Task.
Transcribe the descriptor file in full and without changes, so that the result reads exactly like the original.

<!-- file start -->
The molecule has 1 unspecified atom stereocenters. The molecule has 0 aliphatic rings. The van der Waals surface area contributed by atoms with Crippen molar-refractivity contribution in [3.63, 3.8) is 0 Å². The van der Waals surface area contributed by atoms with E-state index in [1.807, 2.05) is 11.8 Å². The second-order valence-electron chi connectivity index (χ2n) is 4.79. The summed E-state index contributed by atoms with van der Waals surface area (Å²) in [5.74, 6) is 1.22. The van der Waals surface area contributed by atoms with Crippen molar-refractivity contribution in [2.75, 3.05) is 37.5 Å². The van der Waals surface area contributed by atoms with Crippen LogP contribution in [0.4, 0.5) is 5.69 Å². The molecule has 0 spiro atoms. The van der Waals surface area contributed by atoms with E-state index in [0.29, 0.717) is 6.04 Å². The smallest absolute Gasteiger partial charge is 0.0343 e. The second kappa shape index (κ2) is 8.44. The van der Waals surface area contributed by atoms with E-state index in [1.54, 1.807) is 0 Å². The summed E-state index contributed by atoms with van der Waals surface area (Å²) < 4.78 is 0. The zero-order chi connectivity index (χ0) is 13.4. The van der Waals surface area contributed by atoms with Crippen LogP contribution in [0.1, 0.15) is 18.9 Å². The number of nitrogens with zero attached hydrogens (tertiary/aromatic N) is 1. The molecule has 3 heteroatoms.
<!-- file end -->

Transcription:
The molecule has 1 unspecified atom stereocenters. The molecule has 0 aliphatic rings. The van der Waals surface area contributed by atoms with Crippen molar-refractivity contribution in [3.63, 3.8) is 0 Å². The van der Waals surface area contributed by atoms with E-state index in [1.807, 2.05) is 11.8 Å². The second-order valence-electron chi connectivity index (χ2n) is 4.79. The summed E-state index contributed by atoms with van der Waals surface area (Å²) in [5.74, 6) is 1.22. The van der Waals surface area contributed by atoms with Crippen molar-refractivity contribution in [2.75, 3.05) is 37.5 Å². The van der Waals surface area contributed by atoms with Crippen LogP contribution in [0.4, 0.5) is 5.69 Å². The molecule has 0 spiro atoms. The van der Waals surface area contributed by atoms with E-state index in [0.29, 0.717) is 6.04 Å². The smallest absolute Gasteiger partial charge is 0.0343 e. The second kappa shape index (κ2) is 8.44. The van der Waals surface area contributed by atoms with E-state index in [1.54, 1.807) is 0 Å². The summed E-state index contributed by atoms with van der Waals surface area (Å²) < 4.78 is 0. The zero-order chi connectivity index (χ0) is 13.4. The van der Waals surface area contributed by atoms with Crippen LogP contribution in [0.1, 0.15) is 18.9 Å². The number of nitrogens with zero attached hydrogens (tertiary/aromatic N) is 1. The molecule has 3 heteroatoms.